Who killed AIG?

The solons of regulatory power, the great minds who gave us -- to pick two recent examples -- Sarbanes-Oxley and the massive post-Enron accounting overhauls, are coming down from the hills for another round of overkill. It turns out Sarbanes-Oxley, which they brought in on a wave of anti-corporate harangues and promises to end "greed and corruption" once and for all, has been useless, a total waste of time and money. Sarbanes may even have made things worse if, as seems possible, its bureaucratic fix-it kits gave all players a false sense that there was no need to pay much attention to details.

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Look at AIG. In a wave of corporate head-hunting under Eliott Spitzer, AIG was dragged through a public flogging, its illustrious CEO, Hank Greenberg, driven from office. The old AIG-style of board governance was branded one of the weakest in Corporate America. Seven of its directors were considered insiders.

In the wake of Sarbanes governance jihads and Spitzer attacks, Greenberg was thrown out and reform brought in. The world’s largest insurance company took on all the corporate governance fads imaginable and every clause of Sarbanes. One might assume its risk management regimes would therefore be under the constant eye of scores of independent directors and top-flight accounting firms equipped with new powers and rules.

Wrong, it turns out. Back in 2004, the likes of no less than former Fed chairman Paul Volcker defended Sarbanes-Oxley, saying the new corporate governance rules “will pay dividends in the form of investor confidence, more efficient markets and more market participation for years to come.” Only four years later, writing in the Wall Street Journal, Volcker announced that if a new of wave government intervention was not imposed, “confidence will deteriorate.”

What happened between then and now? At AIG, now taken over by the U.S.

Federal Reserve, the insurance giant went from being a wildly successful conglomerate driven by an Imperial CEO to being your standard outsider-driven corporate model. The AIG board has a surprising number of people who would know little about AIG’s multifaceted and often risky enterprises. There’s the head of Hilton Hotels. There’s James Orr III, chairman of the Rockefeller Foundation.

There’s the head of a media company. And there’s Martin Feldstein, the economist. All but two of the directors are Sarbanes-certified outsiders, as are the directors on the audit committee.

It will likely be a few years before we come to an understanding of what happened to U.S. financial markets in 2008. Let’s hope the flawed Sarbanes’ governance regimes are revisited as part of the problem. But there are many other regulatory dominoes contributed to the meltdown.

Along with Sarbanes and governance fads came new accounting rules and a new spirit of regulation over financial firms, new capital requirements, new asset valuation rules and growing dependence on ratings agencies as the guardians of quality.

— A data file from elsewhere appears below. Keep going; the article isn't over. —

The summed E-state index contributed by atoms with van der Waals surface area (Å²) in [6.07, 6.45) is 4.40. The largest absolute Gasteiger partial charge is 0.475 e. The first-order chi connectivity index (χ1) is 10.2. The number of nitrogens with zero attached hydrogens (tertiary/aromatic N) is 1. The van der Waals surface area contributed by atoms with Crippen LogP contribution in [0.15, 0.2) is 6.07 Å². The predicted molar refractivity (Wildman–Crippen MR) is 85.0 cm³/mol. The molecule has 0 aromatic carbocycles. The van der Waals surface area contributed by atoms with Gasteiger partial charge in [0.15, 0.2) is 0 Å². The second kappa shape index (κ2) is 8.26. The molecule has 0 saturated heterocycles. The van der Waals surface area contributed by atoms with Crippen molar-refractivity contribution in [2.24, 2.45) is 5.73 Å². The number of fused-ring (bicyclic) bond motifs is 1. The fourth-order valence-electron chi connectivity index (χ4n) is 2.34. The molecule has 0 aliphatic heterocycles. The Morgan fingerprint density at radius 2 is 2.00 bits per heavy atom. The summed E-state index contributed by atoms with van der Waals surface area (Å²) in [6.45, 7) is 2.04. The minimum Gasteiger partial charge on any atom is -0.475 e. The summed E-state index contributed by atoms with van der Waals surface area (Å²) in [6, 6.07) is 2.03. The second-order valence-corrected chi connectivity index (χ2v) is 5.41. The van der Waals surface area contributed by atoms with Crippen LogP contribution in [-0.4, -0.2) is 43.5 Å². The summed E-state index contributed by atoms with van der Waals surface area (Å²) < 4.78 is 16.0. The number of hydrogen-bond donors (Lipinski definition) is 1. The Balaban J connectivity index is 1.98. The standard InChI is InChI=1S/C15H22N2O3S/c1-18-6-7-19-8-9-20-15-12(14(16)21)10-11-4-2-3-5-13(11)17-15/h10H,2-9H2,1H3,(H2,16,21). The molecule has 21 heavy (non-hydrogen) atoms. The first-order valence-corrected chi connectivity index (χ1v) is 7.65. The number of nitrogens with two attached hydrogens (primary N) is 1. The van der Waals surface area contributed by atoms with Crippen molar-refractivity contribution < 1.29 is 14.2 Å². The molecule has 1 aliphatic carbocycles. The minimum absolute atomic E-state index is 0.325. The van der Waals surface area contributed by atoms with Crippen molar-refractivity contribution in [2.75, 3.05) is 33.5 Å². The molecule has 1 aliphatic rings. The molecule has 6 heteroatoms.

It was, after all, the almighty ratings agencies that triggered AIG’s stock market collapse when they issued major downgrades. Exactly what the rating firms learned to change their view of AIG isn’t clear, but the focus was on AIG’s financial services division, a small part of AIG’s operations. It provided what are defined on AIG’s financial statements to include “super senior credit default swaps” valued at $441-billion.

But those swaps were losing value. How much value is a matter of mind- boggling risk assessment calculations, since there is no market value for the swaps. According to AIG’s statement, about $307 billion of the total exposure “was written to facilitate regulatory capital relief for financial institutions primarily in Europe.” It added optimistically that, “AIG expects that the majority of these transactions will be terminated” over the next nine to 21 months.

These European banks, apparently, held U.S. mortgage portfolios and had purchased insurance from AIG using the swaps. As the U.S. subprime mortgage crisis deepened, these European banks might come looking to cash in their swaps. How much deeper under water were AIG’s swap investments? There’s no way of knowing; even AIG could not realistically know, no matter how sophisticated its valuation methods.

It would only come out in the wash as time went on.

But under new accounting rules, AIG was forced to make judgments and write assets down, even if there was no real market on which to base values. The effect of the write-downs was a deteriorating balance sheet that had to be boosted with new injections of capital. When the agencies knocked AIG’s ratings down, the company’s ability to raise money on the markets declined to the point that it could not replenish its capital.

AIG, in other words, was scrambling to fulfill a series of regulatory and new accounting rules that had the effect of forcing it into a tailspin. To what degree are new mark-to-market accounting rules responsible for putting AIG at risk of collapse?

It is convenient to label Wall Street and the world financial system crisis — banks all over the world participated in the formation of new financial instruments and risk-reduction schemes — a product of greed and corruption. But what really went wrong is not that simple. It is dangerous to think that all that’s needed is another layer of regulation and government control, when the old layer of regulation was part of the problem.

Author: Terence Corcoran